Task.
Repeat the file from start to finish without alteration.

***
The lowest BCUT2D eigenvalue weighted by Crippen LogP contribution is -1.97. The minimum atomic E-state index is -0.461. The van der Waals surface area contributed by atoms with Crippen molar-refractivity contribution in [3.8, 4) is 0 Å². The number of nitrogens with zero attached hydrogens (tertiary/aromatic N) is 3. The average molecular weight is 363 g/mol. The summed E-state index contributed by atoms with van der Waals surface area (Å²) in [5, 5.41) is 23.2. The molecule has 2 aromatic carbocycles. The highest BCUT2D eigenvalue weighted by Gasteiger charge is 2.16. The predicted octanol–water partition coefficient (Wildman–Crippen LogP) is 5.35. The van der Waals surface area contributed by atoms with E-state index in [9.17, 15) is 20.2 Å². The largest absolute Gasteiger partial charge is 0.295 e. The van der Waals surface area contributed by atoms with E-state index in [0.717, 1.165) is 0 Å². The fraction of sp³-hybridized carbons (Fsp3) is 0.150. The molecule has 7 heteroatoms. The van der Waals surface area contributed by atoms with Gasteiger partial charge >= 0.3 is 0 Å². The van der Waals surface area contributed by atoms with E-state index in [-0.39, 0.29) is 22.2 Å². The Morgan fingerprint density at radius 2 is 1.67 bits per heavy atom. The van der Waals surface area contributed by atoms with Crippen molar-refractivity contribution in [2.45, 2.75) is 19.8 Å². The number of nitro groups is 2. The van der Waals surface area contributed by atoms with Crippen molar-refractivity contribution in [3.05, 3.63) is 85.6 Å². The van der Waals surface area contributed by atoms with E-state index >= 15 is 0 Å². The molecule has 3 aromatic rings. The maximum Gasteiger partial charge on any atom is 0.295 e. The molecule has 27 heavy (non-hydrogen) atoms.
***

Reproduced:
The lowest BCUT2D eigenvalue weighted by Crippen LogP contribution is -1.97. The minimum atomic E-state index is -0.461. The van der Waals surface area contributed by atoms with Crippen molar-refractivity contribution in [3.8, 4) is 0 Å². The number of nitrogens with zero attached hydrogens (tertiary/aromatic N) is 3. The average molecular weight is 363 g/mol. The summed E-state index contributed by atoms with van der Waals surface area (Å²) in [5, 5.41) is 23.2. The molecule has 2 aromatic carbocycles. The highest BCUT2D eigenvalue weighted by Gasteiger charge is 2.16. The predicted octanol–water partition coefficient (Wildman–Crippen LogP) is 5.35. The van der Waals surface area contributed by atoms with E-state index in [9.17, 15) is 20.2 Å². The largest absolute Gasteiger partial charge is 0.295 e. The van der Waals surface area contributed by atoms with E-state index in [0.717, 1.165) is 0 Å². The fraction of sp³-hybridized carbons (Fsp3) is 0.150. The molecule has 7 heteroatoms. The van der Waals surface area contributed by atoms with Gasteiger partial charge >= 0.3 is 0 Å². The van der Waals surface area contributed by atoms with E-state index in [-0.39, 0.29) is 22.2 Å². The Morgan fingerprint density at radius 2 is 1.67 bits per heavy atom. The van der Waals surface area contributed by atoms with Crippen molar-refractivity contribution in [2.45, 2.75) is 19.8 Å². The number of nitro groups is 2. The van der Waals surface area contributed by atoms with Crippen molar-refractivity contribution in [3.05, 3.63) is 85.6 Å². The van der Waals surface area contributed by atoms with E-state index >= 15 is 0 Å². The molecule has 3 aromatic rings. The maximum Gasteiger partial charge on any atom is 0.295 e. The molecule has 27 heavy (non-hydrogen) atoms.